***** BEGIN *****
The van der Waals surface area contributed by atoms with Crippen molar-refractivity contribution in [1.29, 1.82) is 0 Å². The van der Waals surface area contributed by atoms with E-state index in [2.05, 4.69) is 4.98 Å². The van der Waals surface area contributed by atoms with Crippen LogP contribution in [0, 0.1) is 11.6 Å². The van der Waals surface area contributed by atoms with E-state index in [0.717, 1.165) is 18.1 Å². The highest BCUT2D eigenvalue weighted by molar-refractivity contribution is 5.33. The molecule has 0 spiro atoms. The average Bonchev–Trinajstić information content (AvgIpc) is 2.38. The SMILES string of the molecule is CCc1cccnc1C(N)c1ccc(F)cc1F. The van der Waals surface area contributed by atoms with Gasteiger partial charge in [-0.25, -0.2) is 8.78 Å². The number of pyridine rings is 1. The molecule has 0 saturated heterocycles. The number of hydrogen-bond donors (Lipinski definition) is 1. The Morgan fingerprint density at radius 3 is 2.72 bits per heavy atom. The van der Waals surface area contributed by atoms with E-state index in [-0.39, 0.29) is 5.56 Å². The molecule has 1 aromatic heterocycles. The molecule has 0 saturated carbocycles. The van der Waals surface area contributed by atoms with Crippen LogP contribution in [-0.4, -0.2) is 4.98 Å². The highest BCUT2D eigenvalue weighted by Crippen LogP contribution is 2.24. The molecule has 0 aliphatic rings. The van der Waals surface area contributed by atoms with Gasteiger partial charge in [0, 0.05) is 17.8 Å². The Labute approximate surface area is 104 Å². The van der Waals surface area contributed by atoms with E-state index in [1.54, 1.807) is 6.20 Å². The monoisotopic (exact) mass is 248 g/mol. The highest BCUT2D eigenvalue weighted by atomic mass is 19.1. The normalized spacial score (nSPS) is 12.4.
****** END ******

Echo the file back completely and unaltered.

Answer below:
The van der Waals surface area contributed by atoms with Crippen molar-refractivity contribution in [1.29, 1.82) is 0 Å². The van der Waals surface area contributed by atoms with E-state index in [2.05, 4.69) is 4.98 Å². The van der Waals surface area contributed by atoms with Crippen LogP contribution in [0, 0.1) is 11.6 Å². The van der Waals surface area contributed by atoms with E-state index in [0.717, 1.165) is 18.1 Å². The highest BCUT2D eigenvalue weighted by molar-refractivity contribution is 5.33. The molecule has 0 spiro atoms. The average Bonchev–Trinajstić information content (AvgIpc) is 2.38. The SMILES string of the molecule is CCc1cccnc1C(N)c1ccc(F)cc1F. The van der Waals surface area contributed by atoms with Gasteiger partial charge in [-0.25, -0.2) is 8.78 Å². The number of pyridine rings is 1. The molecule has 0 saturated heterocycles. The number of hydrogen-bond donors (Lipinski definition) is 1. The Morgan fingerprint density at radius 3 is 2.72 bits per heavy atom. The van der Waals surface area contributed by atoms with E-state index in [-0.39, 0.29) is 5.56 Å². The molecule has 1 aromatic heterocycles. The molecule has 0 saturated carbocycles. The van der Waals surface area contributed by atoms with Crippen LogP contribution in [-0.4, -0.2) is 4.98 Å². The highest BCUT2D eigenvalue weighted by Crippen LogP contribution is 2.24. The molecule has 0 aliphatic rings. The van der Waals surface area contributed by atoms with Gasteiger partial charge in [0, 0.05) is 17.8 Å². The Labute approximate surface area is 104 Å². The van der Waals surface area contributed by atoms with E-state index in [1.54, 1.807) is 6.20 Å². The monoisotopic (exact) mass is 248 g/mol. The highest BCUT2D eigenvalue weighted by atomic mass is 19.1. The normalized spacial score (nSPS) is 12.4.